From The EPL - Six Pro Tips For Coaching Grassroots Football
The English Premier League Was Back In South Africa This Month
Premier Skills, the global coach and referee development programme run by the Premier League and the British Council, took place in Durban last week.
Click through the gallery above to see Premier Skills in action
Since Premier Skills began in 2007, 20,027 coaches and referees have been trained in 29 countries around the world, who - in turn - have reached over 1.6 million young people.
Speaking to Soccer Laduma, Head Coach, Graham Robinson, and South Africa’s Coach Educator, Nomonde Mashabane outlined six tips for grassroots coaches teaching football in their local communities.
Robinson said, “We use the acronym SMILES when working with coaches – it’s easy to remember and easy for them to apply in the communities where they coach football.”
SMILES is broken down into the following:
Coaching in a grassroots situation it’s often difficult to control the environment. Make sure that the kids feel safe with you, build personal relationships so they trust you and feel safe. Kids should feel safe being in your care.
2. MAXIMUM PARTICIPATION
Planning ensures maximum participation. Make an effort to know your players: their strengths, personalities, skills and skill levels. This helps you ensure that you can challenge players appropriately and encourage them to extend themselves.
Always have a backup plan, if Plan A goes off course, Plan B will keep participants interested and engaged.
Fail to prepare, prepare to fail. Many coaches believe they can coach off the cuff and don’t plan a coaching session. If you know the team and players, you’re able to plan a session that is interesting, varied and enjoyable for all players.
“I plan my sessions a week ahead, this makes reporting into the organisation and team management much easier,” said Mashabane.
Not all children will become professional athletes, but football can play a role in developing responsible members of society.
Football is expanding and growing to include people with different levels of ability, different genders and those with physical disabilities. Ensure your language and actions are not offensive to any of these groups and design activities that include everyone represented in the group.
Players have different abilities and come from different backgrounds. For some, it is the only time they are not neglected, not bullied, not abused. Provide an environment where everyone is involved at all times.
No one is superior, irrespective of football ability. There are ways to accommodate a variety of children – planning can assist on this front.
Kids learn at different levels, although they might be the same age. As a grassroots coach, you should know when to progress or upgrade your session. Understand it’s fine to take it back to basics.
Learning should take place at each individual’s unique level and understanding of the game.
Football is fun. Ensure that you include a game within your coaching session, as generally, that’s what the kids are there for.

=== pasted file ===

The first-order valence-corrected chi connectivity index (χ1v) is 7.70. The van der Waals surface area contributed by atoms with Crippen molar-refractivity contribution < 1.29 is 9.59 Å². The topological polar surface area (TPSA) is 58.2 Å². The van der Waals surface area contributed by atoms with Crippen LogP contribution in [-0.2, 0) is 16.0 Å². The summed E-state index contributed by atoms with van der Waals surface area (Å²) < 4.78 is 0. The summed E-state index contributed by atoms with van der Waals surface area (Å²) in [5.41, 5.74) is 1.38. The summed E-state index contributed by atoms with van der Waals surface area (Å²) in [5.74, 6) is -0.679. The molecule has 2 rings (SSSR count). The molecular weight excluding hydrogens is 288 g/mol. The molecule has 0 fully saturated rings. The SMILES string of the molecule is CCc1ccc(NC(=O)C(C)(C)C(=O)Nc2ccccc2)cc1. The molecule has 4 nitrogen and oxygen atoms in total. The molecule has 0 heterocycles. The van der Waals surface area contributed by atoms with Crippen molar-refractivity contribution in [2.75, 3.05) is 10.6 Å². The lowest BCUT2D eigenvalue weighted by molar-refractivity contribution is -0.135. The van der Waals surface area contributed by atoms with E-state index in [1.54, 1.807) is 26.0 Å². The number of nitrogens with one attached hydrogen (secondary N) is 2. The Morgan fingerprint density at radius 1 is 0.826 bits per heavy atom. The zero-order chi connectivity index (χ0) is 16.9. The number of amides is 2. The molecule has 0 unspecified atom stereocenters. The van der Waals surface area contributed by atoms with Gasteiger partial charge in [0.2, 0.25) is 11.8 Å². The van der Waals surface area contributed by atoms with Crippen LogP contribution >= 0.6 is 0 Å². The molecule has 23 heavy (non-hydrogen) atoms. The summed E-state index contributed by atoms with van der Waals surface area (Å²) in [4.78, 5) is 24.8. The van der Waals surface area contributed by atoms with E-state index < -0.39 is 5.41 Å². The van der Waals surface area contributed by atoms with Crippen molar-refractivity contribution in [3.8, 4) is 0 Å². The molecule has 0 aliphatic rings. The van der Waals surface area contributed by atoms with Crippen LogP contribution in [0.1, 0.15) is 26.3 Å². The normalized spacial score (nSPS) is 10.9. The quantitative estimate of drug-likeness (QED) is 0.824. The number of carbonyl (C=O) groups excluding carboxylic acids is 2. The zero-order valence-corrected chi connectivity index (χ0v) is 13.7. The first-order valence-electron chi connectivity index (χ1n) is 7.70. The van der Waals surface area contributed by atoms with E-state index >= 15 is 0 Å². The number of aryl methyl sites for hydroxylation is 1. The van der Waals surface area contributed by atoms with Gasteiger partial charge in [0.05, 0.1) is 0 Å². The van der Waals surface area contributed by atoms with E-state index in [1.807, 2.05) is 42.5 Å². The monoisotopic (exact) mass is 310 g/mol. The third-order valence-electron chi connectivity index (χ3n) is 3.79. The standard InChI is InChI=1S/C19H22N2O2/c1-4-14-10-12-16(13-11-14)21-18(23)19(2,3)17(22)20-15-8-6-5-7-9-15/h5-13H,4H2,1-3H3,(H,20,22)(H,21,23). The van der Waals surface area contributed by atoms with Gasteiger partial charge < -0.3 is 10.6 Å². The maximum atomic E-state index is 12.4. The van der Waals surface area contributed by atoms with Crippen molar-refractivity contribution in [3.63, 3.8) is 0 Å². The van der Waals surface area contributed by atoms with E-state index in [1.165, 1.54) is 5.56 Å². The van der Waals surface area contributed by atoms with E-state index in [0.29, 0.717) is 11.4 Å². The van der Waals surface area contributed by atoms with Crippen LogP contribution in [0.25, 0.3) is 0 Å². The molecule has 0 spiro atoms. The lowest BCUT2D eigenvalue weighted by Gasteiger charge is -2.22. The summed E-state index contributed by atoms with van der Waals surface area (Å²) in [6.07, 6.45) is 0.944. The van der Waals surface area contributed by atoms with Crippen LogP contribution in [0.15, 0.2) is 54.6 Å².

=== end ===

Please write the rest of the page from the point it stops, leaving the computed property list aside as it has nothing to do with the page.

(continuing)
Creative sessions mean fun, for the participants and for you as the coach. In our Phase 2 programme, social inclusion is an important part of the curriculum. We use football terminology and the game to teach literacy and numeracy. We call it ‘disguised teaching and learning’ where children are learning within the context of something they love.
Take kids who don’t have don’t have fun in school – bringing the classroom outside – healthy eating, numeracy and literacy in an environment where they feel comfortable and relaxed.
Example of an exercise:
Health – passing session – dribble towards a zone – each zone represents a certain food group (protein, fruit & veg) when the child gets to that zone they must identify a food within that food group.
Literacy – passing – set up gates within a playing area. A team member holds up a word eg PASSING – when they pass the ball when they spell the word. Words are football related and exercise can progress.
Numeracy – three teams working with a variety of football items such as balls, cones, bibs. Teams run to a central point, collect an item and run back to their team. The team who collects the most items, which each have a monetary value and addition or subtraction is required, wins that round.
Be creative and think out of the box to create solutions rather than finding obstacles. Many coaches use lack of resources as an excuse. If you don’t have the budget for cones, use discarded plastic bottles filled with sand as a substitute. If there is no budget for t-shirts or bibs, recycle old t-shirts and create sashes.
Africa is a resourceful continent and there are many countries where kids desperate to play football make their own balls using plastic bags. If you don’t have a ball, ask if any members of the team have a ball they can bring to practice.
In my experience planning is the biggest key to success. Plan your practice, focus on specific skills or outcomes and have a backup plan.
Celebrate wins and celebrate when individuals leapfrog their own capabilities and fears.
As a team identify your goals. It might not be trophies or elite football. Determine how you as a coach can help a child to use football as a tool to grow in life. We might not all be pro athletes can we can all be pro-people.
Since the start of 2017 in South Africa, Premier Skills have been delivered in Johannesburg, Durban and Cape Town where over 100 community coaches have received a CAF D license.